Friday, December 23, 2011

Voting night (12/22 Thursday)

Voting in Egypt takes a little more effort sometimes.

I accompany my friend Hatem to go vote in Bulaq, a working class neighborhood. Hatem even warned me that the area is “very, very, very shaabee” meaning ghetto-like. Having visited Bulaq frequently before, I am unfazed.

Hatem is an aspiring actor who will join part of an Egyptian TV series next year. Having voted once already, Hatem is returning this time to vote in the run-offs between the candidates.

We take a tuk-tuk for about half an hour through heavy traffic. The driver, a young man in his late 20s, makes only 80LE ($13) daily. He spends 15LE on gas and maintenance, 25 LE on food, 20LE on his son’s education, 10 LE on cigarettes, and the rest for his family’s daily use. The next day, he begins at zero again.

Couple of times, we get stuck in a rut and our driver jumps out to push or pull the tuk-tuk in various directions. Though he appears thin, his arms are quite strong. I compliment him: “you are much stronger than me. I am weak.” Later, Hatem tells me that this compliment delighted him.

At one point, he bangs the dashboard when another car nearly hits us. I can tell this man is full of fire.

He blasts the music. The loudspeakers are right behind our ears. It feels like an earthquake going through my eardrums. I joke with him and say that the music is not loud enough and that he should turn it up. Unfortunately, he thinks I’m serious and complies.

The driver tells me that he is pleased with the elections and believes that there will be accountability in the new system. “When we vote, the politicians will know our pain. So, that they know that we need to clean the streets or build new roads.”
When we arrive at the school house entrance, several soldiers stand vigil at the doorway with brown AK-47s. Two clerks with uniforms and name tags around their necks greet me. They inquire about my identity.


Hatem explains that I am his friend. I try to insert some humor, saying, “Hatem is with me.” Initially, the clerks are reluctant to allow me entry and the soldiers tell me I need to wait by the door while Hatem votes.

As soon as I tell them that I am Chinese, their frowns turn into smiles. I explain that I am from China, the same place where their clothing is made in. I point to the soldier’s AK-47 and say, “and the same place that produced your gun!” After a minute or so, they let me in without checking my bag, which contained a camera. Or my person, which contained a digital recorder.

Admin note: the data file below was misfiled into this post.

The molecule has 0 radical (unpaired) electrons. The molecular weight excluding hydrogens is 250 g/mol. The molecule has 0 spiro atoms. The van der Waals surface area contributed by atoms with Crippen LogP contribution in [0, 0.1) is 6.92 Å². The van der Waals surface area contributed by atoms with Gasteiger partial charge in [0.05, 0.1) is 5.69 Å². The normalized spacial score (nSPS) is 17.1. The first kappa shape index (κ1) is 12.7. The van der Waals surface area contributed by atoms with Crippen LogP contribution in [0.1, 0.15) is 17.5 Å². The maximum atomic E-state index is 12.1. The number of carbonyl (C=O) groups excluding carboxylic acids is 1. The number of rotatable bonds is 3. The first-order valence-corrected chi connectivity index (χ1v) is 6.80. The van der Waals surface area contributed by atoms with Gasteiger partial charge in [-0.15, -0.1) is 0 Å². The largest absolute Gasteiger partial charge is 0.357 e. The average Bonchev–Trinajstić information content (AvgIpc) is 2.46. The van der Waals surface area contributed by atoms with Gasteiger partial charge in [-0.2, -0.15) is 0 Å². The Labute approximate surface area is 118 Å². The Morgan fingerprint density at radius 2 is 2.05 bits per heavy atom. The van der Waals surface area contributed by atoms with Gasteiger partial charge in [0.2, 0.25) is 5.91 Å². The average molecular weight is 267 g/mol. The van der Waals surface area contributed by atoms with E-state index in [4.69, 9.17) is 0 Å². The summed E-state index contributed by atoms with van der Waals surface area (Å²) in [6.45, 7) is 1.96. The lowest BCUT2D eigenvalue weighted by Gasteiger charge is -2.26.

We climb the stairs to the 4th floor. There, in a small schoolroom are a handful of clerks. Hatem enters. I hesitate at first, but then enter the room. They welcome me and we chat for a few minutes. The first gentleman offers me a seat and then an orange. When I tell him I am Chinese, his face lights up. “Oh China! Old civilization. 5,000 years old!”

I agree with him, saying that it is just like Egypt.

I remain in my seat, not wanting to appear threatening in any way. I ask him a few questions about the voting process; he explains that the votes are delivered to a central place for tabulation and then reported to the media. He is optimistic about the immediate future.

Downstairs, before we climb into our tuk-tuk again, I thank the election clerks and the soldiers. The head clerk asked me with tongue-in-cheek, “You didn’t see any fraud here, did you?”

“No, of course not. Thank you so much for allowing me entry. I saw and learned a lot tonight and know more about the new voting system. May God be kind to you.”

On our way back home, the Tuk-Tuk driver engages Hatem in a long and full conversation. Once he delivers us to our destination, Hatem fills me in on their talk. At Hatem’s encouraging, I thank the driver with the new phrase, “May God protect you.”

Hatem is impressed by our driver, believing him to be both a possible criminal and also a colorful character.

“He knows the locations of drug dens, burglar hideouts and whorehouses. In fact, one time, the police asked him to become an informant, but he refused that and said he had pride. Another time, he took his sick brother to the hospital, but he did not receive treatment until it was too late and he died right then and there. So, the driver returned later and stabbed the doctor in the back of the head with a knife. He fled and didn’t know what happened to the doctor.”

I’m glad I complimented the driver when I did.

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